Time is Money
Many aspiring entrepreneurs haven’t quite grasped this concept yet because they’re new to the whole idea of controlling their time. So, they undervalue it and allow others to underestimate it. Being an entrepreneur has many advantages, but it also has disadvantages. An advantage is that you’re able to take care of many errands during the day. However, the downside is that you have to remember to save time for making money and looking for other ways to make money. Entrepreneurs have to be innovators to stay ahead of the curve. So, we must always think outside of the box. For people that’ve worked 9 to 5’s, and have observed the many shortcomings of their employers, this is your chance to apply the correct methods to achieve your goals.
1) No one can be an island unto himself/herself. So, one is going to have to form business connections. So, there’ll be some giving and some taking. Just make sure the relationship is mutually beneficial.
2) Learn how to negotiate. In this world of fast-talkers, one has to be shrewder than one’s associates.
3) Manage money. Look at the explicit costs compared to the implied income for every move one makes.
4) Be bold. This is really for Melanoid individuals. We’re socially beaten down to be humble all of the time. However, entrepreneurs have to be bold. Our ability to close deals determines our income. Bashfulness doesn’t beget confidence in potential clients. So, now is the time to be self-assured.
5) Time is money. Always be thinking about how an individual can further your cause and/or make you money when engaging in conversations during your pre-determined working hours.
6) Know when to shut down. Don’t burn yourself out. You’re either going to run your business or be run by your business.
Now, I’m going to delve deeper into 5—the name of this post. Regardless of what one does, one should always budget one’s expenses. Now, with that in mind, entrepreneurs must really budget their expenses. Our incomes vary. So, there isn’t a set rate—except for, perhaps, our base salary—if you have one. So, we have to carefully observe our work efficiency to determine how much our time is really worth.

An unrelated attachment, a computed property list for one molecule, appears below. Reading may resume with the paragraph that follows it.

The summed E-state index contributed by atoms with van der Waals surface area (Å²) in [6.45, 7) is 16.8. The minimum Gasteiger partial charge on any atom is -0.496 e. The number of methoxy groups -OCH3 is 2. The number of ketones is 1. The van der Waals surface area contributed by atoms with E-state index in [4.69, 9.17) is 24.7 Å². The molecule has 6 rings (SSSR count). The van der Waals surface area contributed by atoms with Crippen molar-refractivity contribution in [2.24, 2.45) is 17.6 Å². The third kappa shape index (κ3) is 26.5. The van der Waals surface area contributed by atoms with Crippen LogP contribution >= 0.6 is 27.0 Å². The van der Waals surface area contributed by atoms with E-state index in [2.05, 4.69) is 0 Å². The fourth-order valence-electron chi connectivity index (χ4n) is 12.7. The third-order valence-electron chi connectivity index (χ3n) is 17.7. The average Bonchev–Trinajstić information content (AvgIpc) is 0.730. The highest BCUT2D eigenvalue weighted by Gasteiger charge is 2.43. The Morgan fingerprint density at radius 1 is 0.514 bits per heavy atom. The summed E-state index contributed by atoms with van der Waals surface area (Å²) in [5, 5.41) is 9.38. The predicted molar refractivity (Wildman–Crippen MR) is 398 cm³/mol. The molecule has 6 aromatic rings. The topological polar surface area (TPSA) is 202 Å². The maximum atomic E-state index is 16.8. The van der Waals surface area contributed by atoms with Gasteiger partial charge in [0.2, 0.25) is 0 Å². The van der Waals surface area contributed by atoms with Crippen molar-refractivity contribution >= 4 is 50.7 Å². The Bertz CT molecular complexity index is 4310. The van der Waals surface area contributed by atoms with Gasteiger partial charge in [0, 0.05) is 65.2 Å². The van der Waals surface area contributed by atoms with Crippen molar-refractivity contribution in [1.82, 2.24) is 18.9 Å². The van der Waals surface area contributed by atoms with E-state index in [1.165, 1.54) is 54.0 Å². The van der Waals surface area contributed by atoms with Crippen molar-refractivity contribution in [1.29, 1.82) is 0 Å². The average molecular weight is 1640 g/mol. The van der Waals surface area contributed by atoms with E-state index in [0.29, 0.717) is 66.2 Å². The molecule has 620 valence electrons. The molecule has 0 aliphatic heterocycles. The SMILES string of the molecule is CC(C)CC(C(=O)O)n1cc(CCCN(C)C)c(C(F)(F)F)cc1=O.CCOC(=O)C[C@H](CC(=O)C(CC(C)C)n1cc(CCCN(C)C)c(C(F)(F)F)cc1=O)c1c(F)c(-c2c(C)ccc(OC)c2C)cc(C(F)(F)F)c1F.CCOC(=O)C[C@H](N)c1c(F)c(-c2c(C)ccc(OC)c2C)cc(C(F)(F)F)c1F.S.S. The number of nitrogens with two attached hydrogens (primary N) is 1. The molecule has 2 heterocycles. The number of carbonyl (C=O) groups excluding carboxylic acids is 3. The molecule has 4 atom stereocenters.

To give an example; let’s say that you’re an insurance agent that can make $180 in 3 hours. With sales skills of this caliber, you’re likely not going to allow someone to converse with you about nonsense. Furthermore, you’re not going to get so enthralled in a conversation that you forget about the time. You understand that your time is precious. It’s worth $60 an hour. So, you’re going to treat your time as a valuable commodity and not allow it to be wasted. Also, since you know your worth, this will reassure you of your path and the decisions that you make. Confidence comes from knowing one’s self-worth.
Now that I’ve gone over confidence and time, I want to talk a little about pretentiousness. There’s a difference in maximizing one’s time and just being pretentious. An astute entrepreneur will take time to listen to another business-professional if the information that he/she is conveying can further the entrepreneur’s business and/or cut costs. However, I recall once coming across a pretentious salon-owner that was just acting busy. I allowed her to talk with my up-line about a means of maximizing her operating efficiency by getting her a point-of-sale system. This would take the place of her manual accounting system. However, she pretended to be too busy to talk now and asked for us to call her and schedule an appointment to repeat what we had just told her. However, after I left and went to my car, I overheard her talking on the phone to her friend saying that she was about to go shopping. She was going to do this—despite running a fledgling beauty salon. (Her salon was tiny and rudimentary.) Some people get too caught up in seeming important—rather than establishing importance through successful actions.